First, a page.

German wall guns (below) and muskets (above).

The wall gun or wall piece was a type of smoothbore firearm used in the 16th through 19th centuries by defending forces to break the advance of enemy troops. Essentially, it was a scaled-up version of the army's standard infantry musket, operating under the same principles, but with a bore of up to one-inch (25.4 mm) calibre. These weapons filled a gap in firepower between the musket and the lightest artillery pieces, such as the swivel gun. This sort of weapon may also be found described as a rampart gun, hackbut or amusette, a name originally given to early medieval hand cannon.[1]


Long matchlock firearm requiring a rest, 16th century, Ming dynasty

Wall pieces were so named because they were designed to be used along the walls of fortifications.[2] They were equipped with a yoke at the point of balance, which tapered into a pivot, which could be inserted into several sockets along the walls, which would absorb the recoil of the piece and also provide a stable gun platform. (In this respect they were much like a scaled-down version of the swivel gun.) Many were fitted with a barrel hook to absorb shock. Some of these weapons had multiple barrels which enabled volleys to be fired much faster than a normal single-shot wall gun. Wall pieces could also be mounted on very light carriages for service in the field, usually in support of the larger guns. They were also used on small naval vessels.[3]

A wall gun's barrel could be over 4.5 feet (140 cm) in length with a bore of at least 1 inch (2.5 cm). This made them more accurate than the standard flintlock or matchlock musket. George Washington acquired several wall guns during the American War of Independence; tests showed that they were capable of hitting a sheet of common writing paper at 600 yards (550 m) — but since this is comparable performance to a modern full-bore target rifle these results may be queried. Wall guns were part of the standard equipment of some artillery pieces at that time.[4]

During the Napoleonic Wars many of these guns were cut down and turned into blunderbusses. They fired lead shot and were used by naval boarding parties, and by coachmen as protection from highwaymen. A surviving example is preserved in New Zealand.[5]

A breech-loading wall gun was issued to the French army in 1819 for the defense of towns. Improved caplock versions were introduced in 1831 and 1842,[6] as were muzzleloading versions. Bolt action wall guns firing metallic cartridges were used in India and China in the late 19th century.[7]

Naval use

When HMS Espoir captured the Genoese privateer Liguria on 7 August 1798, Espoir's captain, Commander Loftus Otway Bland, catalogued Liguria's armaments as: 12 long 18-pounders, four long 12-pounders, 10 long 6-pounders, 12 long wall-pieces, and four swivel guns. While wall-pieces were stocked similar to a musket, though would often have a forged yoke to help support the gun, and in some cases were rifled. Mentions of wall guns are rare in such enumerations; what is more common are mentions of the "swivel guns".

Asian wall guns

Chinese firing a gingal.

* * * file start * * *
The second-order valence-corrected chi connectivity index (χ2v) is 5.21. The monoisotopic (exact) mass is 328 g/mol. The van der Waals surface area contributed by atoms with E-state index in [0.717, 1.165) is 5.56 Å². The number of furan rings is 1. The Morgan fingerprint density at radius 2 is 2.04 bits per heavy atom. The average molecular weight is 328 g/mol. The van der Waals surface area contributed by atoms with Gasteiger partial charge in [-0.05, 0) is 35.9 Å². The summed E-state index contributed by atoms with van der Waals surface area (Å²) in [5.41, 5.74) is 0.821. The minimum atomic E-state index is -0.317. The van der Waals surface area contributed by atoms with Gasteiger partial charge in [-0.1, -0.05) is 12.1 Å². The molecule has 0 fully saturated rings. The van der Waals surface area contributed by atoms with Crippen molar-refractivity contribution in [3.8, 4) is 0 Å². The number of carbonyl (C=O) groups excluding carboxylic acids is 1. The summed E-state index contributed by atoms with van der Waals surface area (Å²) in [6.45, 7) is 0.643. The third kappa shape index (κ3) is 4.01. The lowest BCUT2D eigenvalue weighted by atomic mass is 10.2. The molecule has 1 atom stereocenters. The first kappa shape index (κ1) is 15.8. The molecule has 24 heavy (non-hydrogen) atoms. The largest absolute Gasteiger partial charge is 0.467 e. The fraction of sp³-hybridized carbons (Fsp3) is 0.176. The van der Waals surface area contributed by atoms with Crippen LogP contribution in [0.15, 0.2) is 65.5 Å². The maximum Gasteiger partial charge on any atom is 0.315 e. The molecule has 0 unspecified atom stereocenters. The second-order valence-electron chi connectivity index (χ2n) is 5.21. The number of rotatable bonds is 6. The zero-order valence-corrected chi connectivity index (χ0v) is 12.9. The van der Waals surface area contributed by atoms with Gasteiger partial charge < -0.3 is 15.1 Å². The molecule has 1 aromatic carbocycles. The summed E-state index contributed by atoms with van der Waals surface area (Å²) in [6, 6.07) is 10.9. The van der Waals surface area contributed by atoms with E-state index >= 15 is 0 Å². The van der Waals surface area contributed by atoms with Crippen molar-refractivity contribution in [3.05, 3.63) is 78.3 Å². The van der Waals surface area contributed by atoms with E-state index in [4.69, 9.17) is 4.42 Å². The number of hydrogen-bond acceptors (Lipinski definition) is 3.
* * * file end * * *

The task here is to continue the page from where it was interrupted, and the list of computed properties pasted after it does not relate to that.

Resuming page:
In the Far East, a jingal, gingal or gingall (/ˈɪnɡɔːl/), from Hindi janjal, was a type of large matchlock gun, usually a light piece mounted on a swivel.[8] It fired iron bullets 1.25 inches (3.18 cm) in diameter and was classified as a form of wall gun either by design or use.[9] It sometimes took the form of a heavy musket fired from a rest, and usually required a crew of two men.[8] The weapon was used by the Chinese in the 19th century, such as by the Taiping armies, imperial forces during the Opium Wars, and Chinese rebels in Hong Kong during the Six Day War of 1899.[10]

Wall guns were used in India as early as the 17th century[11] and there is a Burmese source from the late 15th century mentioning the use of "cannon and muskets" by the defenders of the besieged town of Prome.[12] There are examples of later wall guns fitted with bipods.[13] This weapon figures in Kipling's poem "The Grave of the Hundred Head".


See also


  1. ^ "Handgonnes and Arquebuses (3/31/09)". Archived from the original on 2015-01-19. Retrieved 2009-03-31.
  2. ^ Flintlock Wall Gun
  3. ^ De Witt Bailey, Ph.D., Small Arms of the British Forces in America 1664-1815, Woonsocket, RI, USA, 2009, pp 205-08
  4. ^ ""Work Begins," The Cannon Project by Colonial Williamsburg. Accessed September 15, 2009". Archived from the original on March 5, 2009. Retrieved September 16, 2009.
  5. ^ Te Papa's Collection
  6. ^ H Colburn, United Service Magazine (1852) p.419
  7. ^ McCollum, Ian (February 29, 2012). "Chinese "Jingal" wall gun". Forgotten Weapons. Retrieved September 9, 2012.
  8. ^ a b Chisholm, Hugh, ed. (1911). "Gingall" . Encyclopædia Britannica. Vol. 12 (11th ed.). Cambridge University Press. p. 27.
  9. ^ United service journal 11
  10. ^ Six day war
  11. ^ "Indian Wall Gun". Archived from the original on 2016-03-03. Retrieved 2009-03-31.
  12. ^ Ricketts, Howard (1962) Firearms. (London), p.5.
  13. ^ Stone, George Cameron and Donald J. LaRocca (1999) A glossary of the construction, decoration, and use of arms and armor in all countries and in all times: together with some closely related subjects. (Dover) p.265.